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County residents call for broadband bucks

Speeds terrible, survey finds, and service essential

Just over half of Sturgeon County residents want county council to put down cash to speed up the region’s sluggish internet.

Sturgeon County council got the results of its recent broadband internet speed tests and surveys on Sept. 22.

Council ordered staff to survey residents and do internet speed tests in June as part of a plan to expand access to broadband services in the county.

Broadband has become significantly more important during the pandemic as more people have gone online for school, shopping and business, council heard.

A recent report for the Edmonton Metropolitan Region Board found Sturgeon County could add about $12.51 million a year to its GDP if it had county-wide access to 50 megabits per second (Mbps) download speeds in line with the CRTC’s national broadband target. Current advertised speeds in the county are about 25 Mbps and the lowest in the capital region.

County staff surveyed 352 residents and 34 business owners in August and September about the state of their broadband.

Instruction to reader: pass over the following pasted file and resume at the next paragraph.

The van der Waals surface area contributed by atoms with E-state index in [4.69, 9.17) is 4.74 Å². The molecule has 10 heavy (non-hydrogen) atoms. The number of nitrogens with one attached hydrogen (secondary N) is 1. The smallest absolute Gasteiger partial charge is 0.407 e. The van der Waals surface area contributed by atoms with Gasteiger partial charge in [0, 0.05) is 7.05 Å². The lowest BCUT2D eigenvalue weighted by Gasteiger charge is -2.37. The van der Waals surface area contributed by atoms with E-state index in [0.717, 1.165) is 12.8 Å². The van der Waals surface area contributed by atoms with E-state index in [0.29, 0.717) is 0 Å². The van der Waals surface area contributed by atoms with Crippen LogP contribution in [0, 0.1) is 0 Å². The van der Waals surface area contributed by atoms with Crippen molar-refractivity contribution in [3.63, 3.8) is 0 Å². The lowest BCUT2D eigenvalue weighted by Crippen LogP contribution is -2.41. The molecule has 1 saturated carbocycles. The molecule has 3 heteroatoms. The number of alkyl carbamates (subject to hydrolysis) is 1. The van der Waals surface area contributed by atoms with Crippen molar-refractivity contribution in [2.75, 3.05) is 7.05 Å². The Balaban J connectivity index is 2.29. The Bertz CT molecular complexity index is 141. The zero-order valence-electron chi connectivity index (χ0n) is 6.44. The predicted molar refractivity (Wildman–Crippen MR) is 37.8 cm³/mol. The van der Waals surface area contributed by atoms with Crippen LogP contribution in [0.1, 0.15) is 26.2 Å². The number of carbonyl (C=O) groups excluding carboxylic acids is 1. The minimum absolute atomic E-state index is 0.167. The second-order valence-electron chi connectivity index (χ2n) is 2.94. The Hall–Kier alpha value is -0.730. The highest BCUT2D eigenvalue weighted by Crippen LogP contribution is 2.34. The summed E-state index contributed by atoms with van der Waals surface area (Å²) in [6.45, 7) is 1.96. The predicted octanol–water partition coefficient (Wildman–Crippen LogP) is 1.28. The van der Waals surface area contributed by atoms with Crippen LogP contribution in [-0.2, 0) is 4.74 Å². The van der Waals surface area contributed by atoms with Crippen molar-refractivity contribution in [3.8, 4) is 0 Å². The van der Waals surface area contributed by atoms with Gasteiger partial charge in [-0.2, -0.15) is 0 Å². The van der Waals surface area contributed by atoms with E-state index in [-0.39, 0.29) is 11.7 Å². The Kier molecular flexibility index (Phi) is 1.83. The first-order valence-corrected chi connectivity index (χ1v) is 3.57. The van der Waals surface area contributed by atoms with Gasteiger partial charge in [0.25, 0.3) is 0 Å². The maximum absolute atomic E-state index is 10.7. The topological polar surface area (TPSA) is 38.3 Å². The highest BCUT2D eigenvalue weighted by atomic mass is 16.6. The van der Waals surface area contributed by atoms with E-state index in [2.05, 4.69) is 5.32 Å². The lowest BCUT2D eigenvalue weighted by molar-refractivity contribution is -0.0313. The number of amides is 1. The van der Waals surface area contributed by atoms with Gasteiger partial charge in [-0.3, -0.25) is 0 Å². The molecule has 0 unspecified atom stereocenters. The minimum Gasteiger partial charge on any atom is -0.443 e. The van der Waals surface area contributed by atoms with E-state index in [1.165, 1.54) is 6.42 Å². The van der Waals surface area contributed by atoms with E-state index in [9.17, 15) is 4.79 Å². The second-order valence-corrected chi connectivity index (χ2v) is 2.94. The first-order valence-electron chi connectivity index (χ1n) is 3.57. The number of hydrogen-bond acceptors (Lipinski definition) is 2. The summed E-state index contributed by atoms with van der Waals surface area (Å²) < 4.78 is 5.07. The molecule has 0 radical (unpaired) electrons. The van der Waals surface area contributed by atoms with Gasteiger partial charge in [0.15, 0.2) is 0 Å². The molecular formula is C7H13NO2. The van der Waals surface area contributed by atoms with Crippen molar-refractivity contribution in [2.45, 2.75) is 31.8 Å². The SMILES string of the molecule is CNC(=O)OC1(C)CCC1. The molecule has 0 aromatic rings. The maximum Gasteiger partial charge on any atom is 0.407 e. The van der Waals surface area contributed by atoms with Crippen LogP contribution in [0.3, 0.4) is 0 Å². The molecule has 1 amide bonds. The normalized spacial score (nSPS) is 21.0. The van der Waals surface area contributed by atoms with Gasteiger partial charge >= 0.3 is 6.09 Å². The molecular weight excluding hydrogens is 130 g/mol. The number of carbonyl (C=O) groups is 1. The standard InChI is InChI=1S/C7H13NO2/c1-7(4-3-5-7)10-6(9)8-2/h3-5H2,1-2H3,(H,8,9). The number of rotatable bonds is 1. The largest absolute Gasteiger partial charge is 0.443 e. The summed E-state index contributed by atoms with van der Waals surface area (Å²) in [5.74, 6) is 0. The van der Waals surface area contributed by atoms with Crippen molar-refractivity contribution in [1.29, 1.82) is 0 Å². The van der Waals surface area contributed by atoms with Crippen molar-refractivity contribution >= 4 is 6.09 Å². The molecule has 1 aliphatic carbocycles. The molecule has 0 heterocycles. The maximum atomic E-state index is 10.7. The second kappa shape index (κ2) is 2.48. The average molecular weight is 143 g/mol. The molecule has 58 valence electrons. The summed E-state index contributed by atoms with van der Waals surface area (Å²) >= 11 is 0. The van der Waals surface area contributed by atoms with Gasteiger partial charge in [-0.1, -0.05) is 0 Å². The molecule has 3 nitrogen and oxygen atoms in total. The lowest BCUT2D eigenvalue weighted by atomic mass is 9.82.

The survey found 97.7 per cent of residents said household internet access was very important or essential, with 95 per cent having at least three online-connected devices in their home. About half paid for speeds of 25 Mbps or less, and most were dissatisfied with the speed, value and reliability of their service. About 53 per cent said the county should partner with the private sector and invest as needed to boost broadband speeds.

The business survey found similar results, with about 56 per cent saying faster broadband would allow them to provide better customer service. Some 64 per cent said speeds of 50 to 100 Mbps would meet their needs.

Speed test results posted at confirmed most of county experienced download speeds well below 25 Mbps as of Sept. 24 – one site reported 0.43 Mbps – with just a handful meeting or exceeding the CRTC target of 50.

Mayor Alanna Hnatiw said broadband access in the county was in definite need of improvement, adding this could be a regional problem in need of regional investment.

Council heard administration would now develop target speeds for broadband in the county and make recommendations during this fall’s budget talks on how the county could improve internet access.

Kevin Ma

About the Author: Kevin Ma

Kevin Ma joined the St. Albert Gazette in 2006. He writes about Sturgeon County, education, the environment, agriculture, science and aboriginal affairs. He also contributes features, photographs and video.
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